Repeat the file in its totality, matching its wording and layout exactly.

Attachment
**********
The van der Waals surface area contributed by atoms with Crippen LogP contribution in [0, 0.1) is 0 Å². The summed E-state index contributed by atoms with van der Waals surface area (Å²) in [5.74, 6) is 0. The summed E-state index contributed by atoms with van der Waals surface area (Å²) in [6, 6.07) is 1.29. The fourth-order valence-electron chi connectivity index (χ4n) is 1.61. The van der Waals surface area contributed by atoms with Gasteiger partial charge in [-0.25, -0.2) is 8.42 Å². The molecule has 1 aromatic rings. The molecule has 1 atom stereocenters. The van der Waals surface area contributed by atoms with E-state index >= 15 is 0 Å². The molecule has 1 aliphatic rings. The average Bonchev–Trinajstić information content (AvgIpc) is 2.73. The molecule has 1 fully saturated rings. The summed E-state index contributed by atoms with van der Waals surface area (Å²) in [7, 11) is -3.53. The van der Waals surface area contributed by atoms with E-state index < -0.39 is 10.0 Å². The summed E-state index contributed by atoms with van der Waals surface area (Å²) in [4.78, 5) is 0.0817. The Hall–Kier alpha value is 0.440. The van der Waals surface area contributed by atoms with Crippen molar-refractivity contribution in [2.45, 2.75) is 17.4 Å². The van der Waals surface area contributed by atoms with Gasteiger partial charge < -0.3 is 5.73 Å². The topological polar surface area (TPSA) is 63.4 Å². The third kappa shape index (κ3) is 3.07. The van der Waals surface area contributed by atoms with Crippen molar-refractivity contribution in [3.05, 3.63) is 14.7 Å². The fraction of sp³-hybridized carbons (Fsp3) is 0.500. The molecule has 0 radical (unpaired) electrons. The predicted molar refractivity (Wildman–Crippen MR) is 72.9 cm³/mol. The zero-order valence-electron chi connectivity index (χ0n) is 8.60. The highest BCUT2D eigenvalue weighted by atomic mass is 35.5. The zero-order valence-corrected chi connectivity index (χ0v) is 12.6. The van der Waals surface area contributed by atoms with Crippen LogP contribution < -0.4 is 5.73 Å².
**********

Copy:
The van der Waals surface area contributed by atoms with Crippen LogP contribution in [0, 0.1) is 0 Å². The summed E-state index contributed by atoms with van der Waals surface area (Å²) in [5.74, 6) is 0. The summed E-state index contributed by atoms with van der Waals surface area (Å²) in [6, 6.07) is 1.29. The fourth-order valence-electron chi connectivity index (χ4n) is 1.61. The van der Waals surface area contributed by atoms with Gasteiger partial charge in [-0.25, -0.2) is 8.42 Å². The molecule has 1 aromatic rings. The molecule has 1 atom stereocenters. The van der Waals surface area contributed by atoms with E-state index >= 15 is 0 Å². The molecule has 1 aliphatic rings. The average Bonchev–Trinajstić information content (AvgIpc) is 2.73. The molecule has 1 fully saturated rings. The summed E-state index contributed by atoms with van der Waals surface area (Å²) in [7, 11) is -3.53. The van der Waals surface area contributed by atoms with E-state index < -0.39 is 10.0 Å². The summed E-state index contributed by atoms with van der Waals surface area (Å²) in [4.78, 5) is 0.0817. The Hall–Kier alpha value is 0.440. The van der Waals surface area contributed by atoms with Crippen molar-refractivity contribution in [2.45, 2.75) is 17.4 Å². The van der Waals surface area contributed by atoms with Gasteiger partial charge < -0.3 is 5.73 Å². The topological polar surface area (TPSA) is 63.4 Å². The third kappa shape index (κ3) is 3.07. The van der Waals surface area contributed by atoms with Crippen molar-refractivity contribution in [3.05, 3.63) is 14.7 Å². The fraction of sp³-hybridized carbons (Fsp3) is 0.500. The molecule has 0 radical (unpaired) electrons. The predicted molar refractivity (Wildman–Crippen MR) is 72.9 cm³/mol. The zero-order valence-electron chi connectivity index (χ0n) is 8.60. The highest BCUT2D eigenvalue weighted by atomic mass is 35.5. The zero-order valence-corrected chi connectivity index (χ0v) is 12.6. The van der Waals surface area contributed by atoms with Crippen LogP contribution < -0.4 is 5.73 Å².